Telecom accounted for 10 percent of all public bankruptcy filings in 2001, according to PricewaterhouseCoopers. Now that WorldCom has made history by declaring the largest bankruptcy ever, you'd think the turmoil would be nearing an end. No such luck. Many bankrupt carriers, including Covad, XO and Yipes, are jumping right back into the game, so the market will continue to suffer well into 2003.
As vendors re-emerge, they're talking up the rejuvenative effects of bankruptcy as if it were a trip to the health spa. "We came out further ahead than I expected," said Covad's Charles McMinn when that company re-emerged in February. And as Yipes reared its head after an asset sale in July, analysts who should have known better participated in a public gushfest over the company's prospects.
Meanwhile, carriers are desperately trying to win customers back by allowing short-term agreements and waiving early-termination charges -- some are even offering free services in exchange for your show of renewed faith.
Bankruptcy is simply not healthy for carriers or their customers. Twenty-eight percent of business reorganization plans fail, according to a UCLA study soon to be published in the Vanderbilt Law Review. In some states the rate is much higher -- Delaware, for instance, has an astronomical failure rate of 54 percent. And considering the number of telecom bankruptcies under way, the failure rate is only going to climb. The UCLA study says industries with the least chance of success are those that are distressed, are highly competitive and have hostile investors. Ring any bells?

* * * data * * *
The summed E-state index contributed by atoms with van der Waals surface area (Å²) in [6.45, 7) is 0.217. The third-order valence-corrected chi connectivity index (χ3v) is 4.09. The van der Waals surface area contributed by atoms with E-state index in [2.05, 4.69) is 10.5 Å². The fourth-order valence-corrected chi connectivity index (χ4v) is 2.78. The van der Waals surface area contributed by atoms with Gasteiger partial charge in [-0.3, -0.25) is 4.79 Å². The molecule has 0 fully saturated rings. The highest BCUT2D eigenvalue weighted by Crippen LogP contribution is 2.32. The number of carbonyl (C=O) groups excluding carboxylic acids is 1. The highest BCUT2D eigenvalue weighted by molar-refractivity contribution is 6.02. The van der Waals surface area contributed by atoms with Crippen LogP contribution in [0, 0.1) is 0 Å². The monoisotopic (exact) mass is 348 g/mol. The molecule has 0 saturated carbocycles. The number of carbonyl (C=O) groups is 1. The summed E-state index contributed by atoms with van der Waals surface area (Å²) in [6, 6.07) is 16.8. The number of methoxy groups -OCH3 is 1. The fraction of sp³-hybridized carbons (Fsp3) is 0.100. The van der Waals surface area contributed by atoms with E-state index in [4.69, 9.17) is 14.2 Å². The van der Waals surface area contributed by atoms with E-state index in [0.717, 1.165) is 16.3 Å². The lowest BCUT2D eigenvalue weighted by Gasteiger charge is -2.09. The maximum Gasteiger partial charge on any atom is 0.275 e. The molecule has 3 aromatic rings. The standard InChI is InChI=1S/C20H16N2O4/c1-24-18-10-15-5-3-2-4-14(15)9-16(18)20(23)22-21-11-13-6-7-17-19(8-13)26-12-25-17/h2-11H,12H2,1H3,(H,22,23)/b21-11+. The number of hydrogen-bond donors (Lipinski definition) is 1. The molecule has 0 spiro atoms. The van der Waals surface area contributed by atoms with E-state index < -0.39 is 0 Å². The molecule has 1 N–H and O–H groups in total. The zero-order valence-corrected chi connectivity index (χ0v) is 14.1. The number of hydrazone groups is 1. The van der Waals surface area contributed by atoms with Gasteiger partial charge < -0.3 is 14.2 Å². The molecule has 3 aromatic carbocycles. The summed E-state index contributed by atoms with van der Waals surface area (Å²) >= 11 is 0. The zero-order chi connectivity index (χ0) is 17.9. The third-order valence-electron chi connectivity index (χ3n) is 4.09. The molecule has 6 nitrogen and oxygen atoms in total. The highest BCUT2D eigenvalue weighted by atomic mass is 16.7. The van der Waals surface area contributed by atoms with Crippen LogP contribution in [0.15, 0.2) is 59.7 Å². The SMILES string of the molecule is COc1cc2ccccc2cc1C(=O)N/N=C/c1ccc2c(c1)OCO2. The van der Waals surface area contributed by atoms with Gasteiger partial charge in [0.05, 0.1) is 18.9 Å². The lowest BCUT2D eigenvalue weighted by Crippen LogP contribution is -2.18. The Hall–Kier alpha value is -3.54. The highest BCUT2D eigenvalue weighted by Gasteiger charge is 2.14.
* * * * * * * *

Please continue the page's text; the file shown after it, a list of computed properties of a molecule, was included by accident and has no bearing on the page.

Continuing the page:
And as that Global Crossing customer discovered, most services don't shut down suddenly. Instead, quality declines gradually: Circuit-installation targets get missed. Outages become longer and more frequent. Billing gets out of whack. And multiple services sometimes go down simultaneously. Recently a large customer of a "financially healthy" carrier lost its voice, data and Internet services in one fell swoop, despite its having diverse access routing to these services. A single cross-connect deep in the carrier network had taken down a regional PoP, and the rest is history. With carriers trying to deliver more with less, look out below.